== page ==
Christmas Beetles are from Australia, and that is not to say that they might be introduced to southern California like many other other Australian insects, however, we believe this is another scarab known as a Dusty June Beetle in the genus Amblonoxia.
According to Charles Hogue in his wonderful book, Insects of the Los Angeles Basin, the Dusty June Beetle can be recognized by its “heart-shaped scutellum” which is “noticeably paler than the rest of the back.” More photos are available on BugGuide.
Letter 2 – Another Ten Lined June Beetle in Mount Washington
Subject: Look at who died on my terrace
Geographic location of the bug: Mount Washington, Los Angeles, California
Time: 03:03 PM EDT
Your letter to the bugman: It’s so beautiful I took a pretty shawl to show him off.
How you want your letter signed: Monique
Good Morning Monique,
This is a Ten Lined June Beetle, Polyphylla decemlineata, and Daniel spotted one about two weeks ago on his screen door.
Though quite common at higher elevations in Pasadena and La Cañada, Daniel did not make a Mount Washington sighting of a Ten Lined June Beetle until 2015 and he has seen them yearly ever since. According to Charles Hogue in Insects of the Los Angeles Basin: “Adults feed at night on the needles of coniferous trees.”
Letter 3 – Bug of the Month July 2013: Ten Lined June Beetle
Subject: What’s this Stripey Beetle
Location: Carmel Valley, CA
June 25, 2013 10:50 pm
Hello – this cute fella was hanging on my screen at 10:30pm and seems to have had a lucky escape as there was spider web on one foot. About an inch long, white and green striped beetle with brown ”really cute” face. Very mellow and gentlemenly.
This impressive beetle is a Ten Lined June Beetle, Polyphylla decemlineata, a large Scarab Beetle that is found throughout much of western North America. According to BugGuide: “Adults feed on tree foliage; larvae feed on roots of shrubs/trees.” Adults which fly during midsummer are attracted to lights and they make a squeaking sound known as stridulation when they are handled.
Even though the common name indicates they are found in June and your specimen was found in June, and even though the subfamily they belong to, Melolonthinae, is commonly referred to as May Beetles, we have selected your submission as the Bug of the Month for July 2013 since they are most commonly sighted in July.
Thank you so much as I really enjoyed him and now learning about him. Honored to be the Bug of the Month!! You have a very cool site.
Comment: July 24, 2013 12:13 pm
I’m so happy to have found your website! Thank you for making the Polyphylla decemlineata your July Bug of the Month. We have one of these delightful fellows in our backyard and his behavior is quite baffeling. We find him on his back every day or so, and think he must be dead.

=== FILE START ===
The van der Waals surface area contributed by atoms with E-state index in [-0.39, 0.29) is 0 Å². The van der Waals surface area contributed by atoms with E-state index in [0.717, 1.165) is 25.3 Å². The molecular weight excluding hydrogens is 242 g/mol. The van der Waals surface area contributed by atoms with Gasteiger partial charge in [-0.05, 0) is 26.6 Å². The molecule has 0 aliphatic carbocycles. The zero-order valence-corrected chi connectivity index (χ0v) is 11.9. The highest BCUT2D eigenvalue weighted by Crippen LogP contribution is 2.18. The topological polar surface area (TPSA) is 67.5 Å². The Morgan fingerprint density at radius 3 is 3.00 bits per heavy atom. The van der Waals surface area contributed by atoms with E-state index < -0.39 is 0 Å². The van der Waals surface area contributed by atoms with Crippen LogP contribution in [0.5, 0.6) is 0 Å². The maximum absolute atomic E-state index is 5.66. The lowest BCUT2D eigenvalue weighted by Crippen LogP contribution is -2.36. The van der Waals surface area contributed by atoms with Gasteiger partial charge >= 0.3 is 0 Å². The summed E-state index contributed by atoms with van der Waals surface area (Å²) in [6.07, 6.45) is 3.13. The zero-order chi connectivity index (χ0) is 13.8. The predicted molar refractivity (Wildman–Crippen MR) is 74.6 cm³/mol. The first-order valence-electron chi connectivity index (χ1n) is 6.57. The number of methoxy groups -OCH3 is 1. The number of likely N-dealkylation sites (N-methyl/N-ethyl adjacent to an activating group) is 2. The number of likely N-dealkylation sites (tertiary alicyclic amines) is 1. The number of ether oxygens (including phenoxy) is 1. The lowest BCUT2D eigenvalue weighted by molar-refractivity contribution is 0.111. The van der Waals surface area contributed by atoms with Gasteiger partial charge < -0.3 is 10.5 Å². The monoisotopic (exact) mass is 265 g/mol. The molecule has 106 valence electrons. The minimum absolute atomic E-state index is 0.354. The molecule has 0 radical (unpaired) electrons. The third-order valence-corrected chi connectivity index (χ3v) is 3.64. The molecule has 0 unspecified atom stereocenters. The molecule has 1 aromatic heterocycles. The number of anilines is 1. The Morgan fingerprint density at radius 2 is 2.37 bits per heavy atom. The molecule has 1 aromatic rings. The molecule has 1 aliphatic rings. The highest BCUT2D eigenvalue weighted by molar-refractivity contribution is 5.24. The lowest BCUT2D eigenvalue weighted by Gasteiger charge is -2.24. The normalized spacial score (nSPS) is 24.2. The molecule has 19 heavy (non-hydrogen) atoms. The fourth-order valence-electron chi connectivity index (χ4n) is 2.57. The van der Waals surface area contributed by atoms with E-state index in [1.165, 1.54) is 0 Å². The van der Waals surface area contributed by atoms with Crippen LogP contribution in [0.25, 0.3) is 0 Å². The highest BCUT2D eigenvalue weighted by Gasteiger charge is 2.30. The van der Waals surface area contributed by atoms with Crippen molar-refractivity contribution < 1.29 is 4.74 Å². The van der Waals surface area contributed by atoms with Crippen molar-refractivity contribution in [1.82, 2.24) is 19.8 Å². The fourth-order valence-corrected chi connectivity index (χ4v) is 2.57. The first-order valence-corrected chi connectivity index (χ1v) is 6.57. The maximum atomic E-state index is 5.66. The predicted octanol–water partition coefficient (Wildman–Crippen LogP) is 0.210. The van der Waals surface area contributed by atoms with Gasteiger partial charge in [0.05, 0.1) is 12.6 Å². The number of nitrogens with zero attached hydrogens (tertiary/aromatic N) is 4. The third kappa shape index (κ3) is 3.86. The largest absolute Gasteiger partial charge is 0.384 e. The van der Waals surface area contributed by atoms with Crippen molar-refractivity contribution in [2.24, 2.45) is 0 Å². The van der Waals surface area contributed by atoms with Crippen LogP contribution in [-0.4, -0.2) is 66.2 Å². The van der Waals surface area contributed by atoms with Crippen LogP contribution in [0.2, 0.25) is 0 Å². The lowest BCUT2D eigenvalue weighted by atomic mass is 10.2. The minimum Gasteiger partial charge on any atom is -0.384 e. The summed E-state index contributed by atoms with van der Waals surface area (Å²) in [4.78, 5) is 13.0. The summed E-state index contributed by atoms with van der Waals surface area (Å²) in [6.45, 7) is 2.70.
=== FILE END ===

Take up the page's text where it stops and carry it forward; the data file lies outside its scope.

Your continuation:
Then later in the day or the next we seem him walking about. Do they sleep on their backs? We jostled him a bit one day, thinking he was dead, and his legs wiggled. We turned him over and he walked away.?…
We aren’t certain why you keep finding Ten Lined June Beetles on their back, but sometimes beetles fall that way and it takes them some time to right themselves.
Letter 4 – Fig-Eater or Green June Beetle
Could you please help me identify beetle. The beetles were flying around the garden in Pennsylvania. This beetle was twice the size of the Japenese beetles that were also present.
This is a Fig-Eater or Green June Beetle, Cotinis nitida. Adults visit flowers especially hollyhocks as well as ripening fruit. They are very fond of peaches. They occasionally form swarms of great size and buzz loudly.
Letter 5 – 10 Lined June Beetle
Subject: 10 Lined June Beetle
Location: Mount Washington, Los Angeles, California
July 2, 2016
Ten Lined June Beetles started appearing at the What’s That Bug? office just last year. Our only interaction with them before that was the pine habitat in higher altitude Pasadena and La Cañada. This lady, who has much smaller antennae than the male who needs to be able to sense her pheromones, appeared on our screen door late last night and we got some flash assisted images today.
We are perfectly happy if she wants to wait on our screen door until a suitable suitor arrives. The 10 Lined June Beetle we found in June was already dead, and we suspect porch and garage lights are attracting them. She stridulated (began squeaking by rubbing together parts of her body) when we picked her up to move her higher up on the screen door in the event marauding raccoons are on the prowl tonight.